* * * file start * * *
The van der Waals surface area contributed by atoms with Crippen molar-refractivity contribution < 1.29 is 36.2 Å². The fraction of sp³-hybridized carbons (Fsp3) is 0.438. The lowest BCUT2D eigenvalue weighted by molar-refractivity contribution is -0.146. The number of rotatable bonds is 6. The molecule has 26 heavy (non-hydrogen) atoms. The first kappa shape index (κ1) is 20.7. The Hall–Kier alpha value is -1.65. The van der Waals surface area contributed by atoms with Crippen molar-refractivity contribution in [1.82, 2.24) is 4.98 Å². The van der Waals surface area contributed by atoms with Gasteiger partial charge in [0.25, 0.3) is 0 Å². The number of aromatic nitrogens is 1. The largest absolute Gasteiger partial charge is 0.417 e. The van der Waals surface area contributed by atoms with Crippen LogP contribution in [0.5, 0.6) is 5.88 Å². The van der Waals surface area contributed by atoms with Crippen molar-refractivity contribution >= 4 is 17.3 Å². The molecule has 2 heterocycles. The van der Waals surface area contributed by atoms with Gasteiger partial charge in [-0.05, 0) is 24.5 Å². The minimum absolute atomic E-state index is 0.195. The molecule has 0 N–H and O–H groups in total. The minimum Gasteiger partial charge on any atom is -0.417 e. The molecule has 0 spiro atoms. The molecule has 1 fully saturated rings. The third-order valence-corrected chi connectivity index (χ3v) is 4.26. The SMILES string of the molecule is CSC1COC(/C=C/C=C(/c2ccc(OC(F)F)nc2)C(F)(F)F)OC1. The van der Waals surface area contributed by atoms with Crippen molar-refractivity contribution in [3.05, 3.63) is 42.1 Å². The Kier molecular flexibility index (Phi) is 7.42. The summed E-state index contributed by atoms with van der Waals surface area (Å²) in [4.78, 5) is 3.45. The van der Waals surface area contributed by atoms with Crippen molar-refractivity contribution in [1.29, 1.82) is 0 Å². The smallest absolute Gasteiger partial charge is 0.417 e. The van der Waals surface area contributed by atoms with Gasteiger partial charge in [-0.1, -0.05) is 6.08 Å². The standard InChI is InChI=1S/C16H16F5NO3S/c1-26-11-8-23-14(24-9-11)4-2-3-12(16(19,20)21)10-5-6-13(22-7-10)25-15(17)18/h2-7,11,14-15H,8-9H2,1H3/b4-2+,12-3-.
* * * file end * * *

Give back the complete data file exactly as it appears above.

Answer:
The van der Waals surface area contributed by atoms with Crippen molar-refractivity contribution < 1.29 is 36.2 Å². The fraction of sp³-hybridized carbons (Fsp3) is 0.438. The lowest BCUT2D eigenvalue weighted by molar-refractivity contribution is -0.146. The number of rotatable bonds is 6. The molecule has 26 heavy (non-hydrogen) atoms. The first kappa shape index (κ1) is 20.7. The Hall–Kier alpha value is -1.65. The van der Waals surface area contributed by atoms with Crippen molar-refractivity contribution in [1.82, 2.24) is 4.98 Å². The van der Waals surface area contributed by atoms with Gasteiger partial charge in [0.25, 0.3) is 0 Å². The number of aromatic nitrogens is 1. The largest absolute Gasteiger partial charge is 0.417 e. The van der Waals surface area contributed by atoms with Crippen LogP contribution in [0.5, 0.6) is 5.88 Å². The van der Waals surface area contributed by atoms with Crippen molar-refractivity contribution >= 4 is 17.3 Å². The molecule has 2 heterocycles. The van der Waals surface area contributed by atoms with Gasteiger partial charge in [-0.05, 0) is 24.5 Å². The minimum absolute atomic E-state index is 0.195. The molecule has 0 N–H and O–H groups in total. The minimum Gasteiger partial charge on any atom is -0.417 e. The molecule has 0 spiro atoms. The molecule has 1 fully saturated rings. The third-order valence-corrected chi connectivity index (χ3v) is 4.26. The SMILES string of the molecule is CSC1COC(/C=C/C=C(/c2ccc(OC(F)F)nc2)C(F)(F)F)OC1. The van der Waals surface area contributed by atoms with Crippen molar-refractivity contribution in [3.05, 3.63) is 42.1 Å². The Kier molecular flexibility index (Phi) is 7.42. The summed E-state index contributed by atoms with van der Waals surface area (Å²) in [4.78, 5) is 3.45. The van der Waals surface area contributed by atoms with Crippen molar-refractivity contribution in [1.29, 1.82) is 0 Å². The smallest absolute Gasteiger partial charge is 0.417 e. The van der Waals surface area contributed by atoms with Gasteiger partial charge in [-0.1, -0.05) is 6.08 Å². The standard InChI is InChI=1S/C16H16F5NO3S/c1-26-11-8-23-14(24-9-11)4-2-3-12(16(19,20)21)10-5-6-13(22-7-10)25-15(17)18/h2-7,11,14-15H,8-9H2,1H3/b4-2+,12-3-.